Women with acute coronary syndromes (ACS) are less likely to be treated with guideline-directed medical therapies, less likely to undergo cardiac catheterization, and less likely to receive timely reperfusion. Women are more likely to present with non-ST segment elevation MI and non-obstructive coronary artery disease. Within a year of a first MI, more women are likely to die than men (26% to 19%). Furthermore, more women are likely to die within the first 5 years (47% to 36%). Women are also more likely to have heart failure and suffer a stroke following an MI.
Clinical research and physician education on the “atypical” clinical presentations of ACS in women over the past 15 years has attempted to eliminate these gendered health disparities. An interesting series of studies, The Variation in Recovery: Role of Gender on Outcomes of Young AMI Patients, revealed that the majority of women (87%) and men (89%) presented with chest pain, pressure, tightness or discomfort. However, women were also more likely to present with three or more associated symptoms such as epigastric symptoms, palpitations and pain or discomfort in the jaw, neck, arms or between the shoulder blades (61.9% vs. 54.8% of men). Women with STEMI were more likely to present without chest pain than men (OR 1.51, CI 1.03-2.22) but less likely to attribute the symptoms to muscle pain than men were (15.4% vs 21.2%).
Evidence reveals gender bias may play a role in the disparities women in the United States experience. For instance, for women who were wearing full make-up at the time of presentation, the severity of their chest pain was minimized. This same 2016 survey showed that when women presented to places of care, their symptoms were dismissed until their status deteriorated. One woman was discharged without any diagnostic examination and suffered a cardiac arrest on the way home, although fortunately, she survived. 29.5% of women and 22.1% of men sought medical care for similar symptoms before hospitalization, but 53% of women reported that their provider did not think these symptoms were heart-related compared to 37% of men, with a statistically significant difference at p<0.001. In addition, women were also more likely to have higher delay time in seeking care, which is thought to contribute to health outcomes. The median delay time for women seeking care was 53.7 hours compared to 15.6 hours for men. This was at least partly attributed to socially constructed roles and expectations. There lies an intriguing research opportunity in determining whether this misattribution by providers contributed to women’s misperceptions of their symptoms as stress rather than related to their heart health and consequently contributed to women presenting at later times during acute coronary events.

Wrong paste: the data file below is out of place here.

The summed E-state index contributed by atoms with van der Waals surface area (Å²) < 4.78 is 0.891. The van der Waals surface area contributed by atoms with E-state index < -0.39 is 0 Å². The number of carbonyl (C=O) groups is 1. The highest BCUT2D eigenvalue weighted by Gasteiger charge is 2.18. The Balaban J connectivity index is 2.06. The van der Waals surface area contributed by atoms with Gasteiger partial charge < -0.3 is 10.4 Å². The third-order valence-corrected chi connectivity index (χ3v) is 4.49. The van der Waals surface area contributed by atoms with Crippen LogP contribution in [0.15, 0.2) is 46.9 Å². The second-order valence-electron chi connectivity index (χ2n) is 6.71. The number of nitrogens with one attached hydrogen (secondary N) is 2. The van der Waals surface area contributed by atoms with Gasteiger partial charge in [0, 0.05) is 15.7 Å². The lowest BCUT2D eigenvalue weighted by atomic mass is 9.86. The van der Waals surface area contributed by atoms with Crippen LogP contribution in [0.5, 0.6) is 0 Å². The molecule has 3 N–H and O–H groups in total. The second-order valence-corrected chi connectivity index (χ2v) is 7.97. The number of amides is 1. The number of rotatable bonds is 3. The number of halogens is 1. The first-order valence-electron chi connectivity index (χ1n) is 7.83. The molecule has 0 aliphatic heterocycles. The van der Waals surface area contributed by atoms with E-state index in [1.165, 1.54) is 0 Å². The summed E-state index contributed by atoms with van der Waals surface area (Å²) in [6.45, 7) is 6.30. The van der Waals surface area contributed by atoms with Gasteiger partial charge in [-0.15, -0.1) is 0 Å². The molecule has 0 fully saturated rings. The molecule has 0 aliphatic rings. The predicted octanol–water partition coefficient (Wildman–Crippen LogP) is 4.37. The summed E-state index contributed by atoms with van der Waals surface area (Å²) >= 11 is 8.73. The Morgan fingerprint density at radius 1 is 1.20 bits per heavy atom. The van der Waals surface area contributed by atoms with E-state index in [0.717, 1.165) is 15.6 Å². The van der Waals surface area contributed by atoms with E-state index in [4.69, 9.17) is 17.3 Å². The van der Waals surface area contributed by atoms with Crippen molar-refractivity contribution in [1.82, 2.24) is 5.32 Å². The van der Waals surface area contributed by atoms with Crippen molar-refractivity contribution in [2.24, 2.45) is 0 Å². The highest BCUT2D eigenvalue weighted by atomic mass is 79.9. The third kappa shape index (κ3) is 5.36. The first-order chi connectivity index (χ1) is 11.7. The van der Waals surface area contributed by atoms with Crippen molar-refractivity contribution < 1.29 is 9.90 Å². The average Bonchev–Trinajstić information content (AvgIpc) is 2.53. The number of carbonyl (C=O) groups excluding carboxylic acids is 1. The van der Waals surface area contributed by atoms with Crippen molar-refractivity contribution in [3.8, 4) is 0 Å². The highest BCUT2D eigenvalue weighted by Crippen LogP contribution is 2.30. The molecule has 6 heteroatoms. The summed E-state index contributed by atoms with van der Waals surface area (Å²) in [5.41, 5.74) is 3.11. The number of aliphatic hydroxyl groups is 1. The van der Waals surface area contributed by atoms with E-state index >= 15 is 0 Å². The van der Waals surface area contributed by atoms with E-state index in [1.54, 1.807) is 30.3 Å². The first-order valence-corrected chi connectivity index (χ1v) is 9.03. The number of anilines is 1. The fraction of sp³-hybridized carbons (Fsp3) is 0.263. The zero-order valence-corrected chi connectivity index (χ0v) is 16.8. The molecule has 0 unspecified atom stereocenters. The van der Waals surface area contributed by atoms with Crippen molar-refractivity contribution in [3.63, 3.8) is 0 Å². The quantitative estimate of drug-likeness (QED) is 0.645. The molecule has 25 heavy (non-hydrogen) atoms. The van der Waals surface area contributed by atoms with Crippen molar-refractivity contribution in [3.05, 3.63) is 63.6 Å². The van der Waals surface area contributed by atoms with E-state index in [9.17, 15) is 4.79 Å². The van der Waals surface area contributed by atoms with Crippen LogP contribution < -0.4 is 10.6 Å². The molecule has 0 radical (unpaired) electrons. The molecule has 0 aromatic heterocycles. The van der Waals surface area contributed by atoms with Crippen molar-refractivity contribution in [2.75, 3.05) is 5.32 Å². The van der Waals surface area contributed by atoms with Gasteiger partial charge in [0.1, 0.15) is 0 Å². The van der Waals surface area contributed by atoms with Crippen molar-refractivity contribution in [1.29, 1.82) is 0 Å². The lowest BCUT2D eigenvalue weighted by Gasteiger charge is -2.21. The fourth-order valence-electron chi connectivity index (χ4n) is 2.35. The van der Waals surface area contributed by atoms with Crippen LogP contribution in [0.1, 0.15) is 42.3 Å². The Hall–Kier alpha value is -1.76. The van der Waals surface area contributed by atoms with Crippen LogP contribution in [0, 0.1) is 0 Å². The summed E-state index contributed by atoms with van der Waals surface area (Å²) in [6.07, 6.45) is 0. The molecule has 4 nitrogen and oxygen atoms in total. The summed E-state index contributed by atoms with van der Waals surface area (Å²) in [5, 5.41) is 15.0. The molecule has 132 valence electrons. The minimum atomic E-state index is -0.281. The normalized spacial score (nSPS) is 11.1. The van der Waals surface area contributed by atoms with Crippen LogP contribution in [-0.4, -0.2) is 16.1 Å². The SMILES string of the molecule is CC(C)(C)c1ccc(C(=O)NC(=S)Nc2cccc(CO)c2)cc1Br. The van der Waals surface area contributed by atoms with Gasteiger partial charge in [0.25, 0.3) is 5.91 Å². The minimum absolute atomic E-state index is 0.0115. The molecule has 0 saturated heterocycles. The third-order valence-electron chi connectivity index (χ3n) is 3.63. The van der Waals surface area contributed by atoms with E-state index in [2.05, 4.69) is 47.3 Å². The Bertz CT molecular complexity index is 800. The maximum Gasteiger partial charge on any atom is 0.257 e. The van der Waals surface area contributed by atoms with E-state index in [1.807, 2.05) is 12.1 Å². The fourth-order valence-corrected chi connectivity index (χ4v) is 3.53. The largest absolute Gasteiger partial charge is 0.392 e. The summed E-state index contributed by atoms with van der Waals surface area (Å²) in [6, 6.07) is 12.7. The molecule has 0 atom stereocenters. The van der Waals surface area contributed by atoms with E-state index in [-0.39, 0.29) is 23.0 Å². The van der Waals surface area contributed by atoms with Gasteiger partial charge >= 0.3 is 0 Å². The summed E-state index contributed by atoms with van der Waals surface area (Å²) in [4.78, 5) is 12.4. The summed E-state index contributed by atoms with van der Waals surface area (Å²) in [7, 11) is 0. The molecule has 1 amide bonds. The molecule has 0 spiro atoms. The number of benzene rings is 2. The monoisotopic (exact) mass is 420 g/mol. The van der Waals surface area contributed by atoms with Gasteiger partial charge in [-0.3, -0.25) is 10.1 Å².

It has been further established that non-white women experience even greater disparities. Non-white women experience lower exposure to secondary prevention efforts. Non-white women are also less likely to receive counseling on smoking cessation and lipid-lowering drugs. In January of 2020, a 25-year-old black woman presented to an emergency room (ER) in Milwaukee with chest pain. She had been made to wait over two hours, prompting her to leave for a nearby urgent care center in the hope of receiving more immediate attention. She collapsed and died adjacent to her car at the parking lot of urgent care and was pronounced dead a few hours later. The ultimate consequence of gender bias for women of color, particularly black women, is death.
Clinicians can utilize tools such as the American College of Cardiology/American Heart Association (ACA/AHA) to reduce the effects of unconscious bias in their assessment of patients. This is a cardiovascular risk calculator derived from several community cohorts that included women, large minority populations and the cohort from the Framingham studies. Additionally, there exist quick, evidence-based heuristics for measuring cardiovascular risk such as the waist-to-height ratio, which is estimated easily by utilizing a string to approximate a patient’s height, then comparing this length of string to their waist circumference (high cardiometabolic risk: waist circumference/height > ½ of the string length). The waist-to-height ratio is noted to be more accurate than BMI in predicting cardiometabolic risk.
In summary: chest pain, pressure, tightness, or discomfort are the typical symptoms of patients presenting with ACS. Women are more likely to present with additional non-chest symptoms, which is important to note to avoid labeling their clinical presentation as psychosomatic. Most young patients presenting with ACS also have one or more cardiac risk factors, such as diabetes, high cholesterol, smoking, obesity, or hypertension. Thus, heart disease diagnoses should be considered in younger women, especially in those with one or more cardiac risk factors accompanied by chest discomfort and other potentially nonspecific symptoms. Strictly adhering to prevention guidelines for both men and women of all ethnicities and utilizing tools to assess risk could present an opportunity to reduce disparities in the quality of patient care.
As a freshman in college, I learned from Dr. Vivian Pinn via the University of Virginia’s Summer Medical Leadership Program that, for decades, the field of medicine narrowed women’s health to the “bikini area,” despite the fact that cardiovascular disease is the leading cause of death in both men and women. Years later, in medical school, I heard the unfortunate story of a black woman who presented with chest pain and shortness of breath but was made to wait for hours and ultimately died. All this inspired me to write this article, pinpointing areas in which medicine is developing towards gender equity and ways providers can accelerate the forward march.